The Church of Cognizance (COC) was founded in 1991 by Daniel and Mary Quaintance in Arizona. The COC members are encouraged to research all religions but the Zoroastrian Avesta is their practice. The COC believes that marijuana aids the mind, body and soul. Marijuana is the ancient teacher of wisdom, compassion and the way to heaven on earth. The COC believes that marijuana is the teacher, protector and provider. They also believe that they acquire proper beliefs, none of which are harmful to health, safety, welfare, or morals of society in general.

In 1996, the founders of the COC were arrested with possession of 172 pounds of marijuana. They said the marijuana was for religious purposes and US District Judge Judith Herrera believed that they were using the religion as an excuse to justify their life styles. Dan was sentenced to 5 years in prison and Mary got 2 to 3 years in prison. The biggest issue in this case was the Religious Freedom Restoration Act which says the government may substantially burden a person's exercise of religion," only if there's a compelling government interest, and if the government uses "the least restrictive means of furthering that compelling government interest."

I believe that the use of hallucinogenic substances should be allowed for religious use because it has been a part of religions for centuries. I believe that we all have our own religious beliefs and we celebrate them how our ancestors did. Religious rituals are passed from generation to generation. I believe that the person should have a choice as to use or not use hallucinogenic substances at their religious ceremonies; they should not be forced if they do not want to use the drug. I also believe that hallucinogens have an effect on a person’s mind and they should not be able to do certain things when they are high, such as driving. At my church we take wine for communion, to many religions alcohol is forbidden and in my church drugs are prohibited, so we all have different practices depending on our history. I believe that if a religion is allowed to use hallucinogenic substances that they should have to carry a permit with them and they should have restrictions while they are on the drugs. They should also have punishments if they commit crimes while high and should be banned from using again.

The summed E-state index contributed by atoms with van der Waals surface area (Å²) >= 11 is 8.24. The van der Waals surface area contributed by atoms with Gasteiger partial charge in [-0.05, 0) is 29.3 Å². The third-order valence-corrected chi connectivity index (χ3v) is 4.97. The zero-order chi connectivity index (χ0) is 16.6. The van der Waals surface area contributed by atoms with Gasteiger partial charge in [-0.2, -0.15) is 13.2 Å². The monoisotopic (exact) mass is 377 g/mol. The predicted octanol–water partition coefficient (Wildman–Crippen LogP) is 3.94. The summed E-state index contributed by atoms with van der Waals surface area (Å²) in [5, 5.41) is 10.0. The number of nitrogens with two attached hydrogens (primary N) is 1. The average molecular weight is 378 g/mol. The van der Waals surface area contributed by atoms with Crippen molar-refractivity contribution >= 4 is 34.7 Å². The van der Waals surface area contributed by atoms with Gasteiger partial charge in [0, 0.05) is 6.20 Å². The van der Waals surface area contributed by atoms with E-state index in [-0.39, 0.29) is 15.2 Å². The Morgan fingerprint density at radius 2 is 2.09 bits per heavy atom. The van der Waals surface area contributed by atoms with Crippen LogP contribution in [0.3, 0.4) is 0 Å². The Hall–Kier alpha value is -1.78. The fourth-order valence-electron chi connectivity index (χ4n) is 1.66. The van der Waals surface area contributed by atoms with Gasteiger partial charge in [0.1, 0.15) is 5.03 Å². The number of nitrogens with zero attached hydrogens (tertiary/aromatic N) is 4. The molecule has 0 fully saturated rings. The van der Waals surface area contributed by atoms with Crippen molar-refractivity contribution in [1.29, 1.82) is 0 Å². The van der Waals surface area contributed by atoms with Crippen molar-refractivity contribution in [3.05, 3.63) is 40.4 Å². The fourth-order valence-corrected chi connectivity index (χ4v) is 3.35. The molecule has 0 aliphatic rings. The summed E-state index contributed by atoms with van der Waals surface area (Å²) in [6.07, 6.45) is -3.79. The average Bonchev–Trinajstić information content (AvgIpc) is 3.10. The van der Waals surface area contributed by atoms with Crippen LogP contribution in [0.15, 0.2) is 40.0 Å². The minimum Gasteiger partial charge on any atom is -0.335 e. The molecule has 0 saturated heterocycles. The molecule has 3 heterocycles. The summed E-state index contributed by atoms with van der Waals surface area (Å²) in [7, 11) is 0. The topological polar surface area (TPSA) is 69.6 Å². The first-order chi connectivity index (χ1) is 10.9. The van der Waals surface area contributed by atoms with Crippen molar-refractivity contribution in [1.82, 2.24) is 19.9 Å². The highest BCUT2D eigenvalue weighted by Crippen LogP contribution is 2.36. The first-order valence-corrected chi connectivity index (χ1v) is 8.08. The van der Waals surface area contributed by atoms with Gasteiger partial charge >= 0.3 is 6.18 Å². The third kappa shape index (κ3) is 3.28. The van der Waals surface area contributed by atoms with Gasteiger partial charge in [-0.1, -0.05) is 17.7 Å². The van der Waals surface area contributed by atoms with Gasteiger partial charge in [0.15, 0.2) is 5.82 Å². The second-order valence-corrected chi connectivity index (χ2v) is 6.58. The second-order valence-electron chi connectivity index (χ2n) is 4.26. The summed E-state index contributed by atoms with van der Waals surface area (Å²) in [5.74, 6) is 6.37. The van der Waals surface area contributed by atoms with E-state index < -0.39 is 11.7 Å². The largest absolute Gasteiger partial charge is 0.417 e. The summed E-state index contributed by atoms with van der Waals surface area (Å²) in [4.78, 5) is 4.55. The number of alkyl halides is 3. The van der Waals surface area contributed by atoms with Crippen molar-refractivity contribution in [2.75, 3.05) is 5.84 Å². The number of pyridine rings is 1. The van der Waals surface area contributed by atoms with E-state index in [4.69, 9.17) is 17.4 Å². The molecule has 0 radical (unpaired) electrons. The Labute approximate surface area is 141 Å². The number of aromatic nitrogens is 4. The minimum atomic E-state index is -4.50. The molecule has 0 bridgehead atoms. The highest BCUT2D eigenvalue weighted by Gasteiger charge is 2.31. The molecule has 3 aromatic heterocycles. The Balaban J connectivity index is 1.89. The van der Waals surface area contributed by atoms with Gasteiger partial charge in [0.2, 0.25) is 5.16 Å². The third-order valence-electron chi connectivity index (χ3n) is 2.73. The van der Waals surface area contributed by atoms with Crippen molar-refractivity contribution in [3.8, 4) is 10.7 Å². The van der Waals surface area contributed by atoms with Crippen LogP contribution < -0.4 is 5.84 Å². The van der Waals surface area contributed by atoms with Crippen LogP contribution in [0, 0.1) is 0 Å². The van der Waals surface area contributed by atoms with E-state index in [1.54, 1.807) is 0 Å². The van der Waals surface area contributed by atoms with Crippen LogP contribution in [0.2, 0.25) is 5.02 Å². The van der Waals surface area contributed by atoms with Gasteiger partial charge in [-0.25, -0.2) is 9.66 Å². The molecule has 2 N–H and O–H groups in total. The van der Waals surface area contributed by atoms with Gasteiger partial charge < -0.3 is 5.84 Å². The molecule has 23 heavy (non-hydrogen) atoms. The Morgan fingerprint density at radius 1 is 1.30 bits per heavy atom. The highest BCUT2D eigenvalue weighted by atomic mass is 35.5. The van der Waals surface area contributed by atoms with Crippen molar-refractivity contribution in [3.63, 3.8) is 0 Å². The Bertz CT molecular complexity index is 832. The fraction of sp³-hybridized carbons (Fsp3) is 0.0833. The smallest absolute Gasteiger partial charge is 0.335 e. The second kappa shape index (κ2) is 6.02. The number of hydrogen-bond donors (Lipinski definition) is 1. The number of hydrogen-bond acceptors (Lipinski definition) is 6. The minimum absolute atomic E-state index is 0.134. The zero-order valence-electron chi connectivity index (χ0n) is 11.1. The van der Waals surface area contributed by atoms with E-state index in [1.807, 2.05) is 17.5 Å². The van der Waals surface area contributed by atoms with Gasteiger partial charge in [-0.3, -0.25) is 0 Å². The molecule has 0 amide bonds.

References

Psychedelics, dissociatives and deliriants. (2010). Wikipedia, Retrieved from http://en.wikipedia.org/wiki/Psychedelics,_dissociatives_and_deliriants

Native American Church. (2010). Wikipedia. Retrieved (2010, May 3) from http://en.wikipedia.org/wiki/Native_American_Church

Visonary cactus guide. (n.d.). Retrieved from http://www.lycaeum.org/~iamklaus/native.htm

History of the rastafari movement. (n.d.). Retrieved from http://www.providence.edu/polisci/students/rasta/History.htm

Barret, Leondard. (1997, December). The Rastafarians. Retrieved from http://www.rootsreggaeclub.com/culture_reggae_afro/the_rastafarians/the_rastafarians_main.htm

Emery, Marc. (2009, August 28). Rastafari: the secret history of the marijuana religion. Cannibus Culture, Retrieved from http://www.cannabisculture.com/v2/content/rastafari-secret-history-marijuana-religion

Lemons, Steven. (2009). Arizona's marijuana-worshipping church of cognizance seeks a legal, spiritual high. 420 Magazine, Retrieved from http://www.420magazine.com/forums/international-cannabis-news/89865-arizonas-marijuana-worshipping-church-cognizance-seeks-legal-spiritual-high.html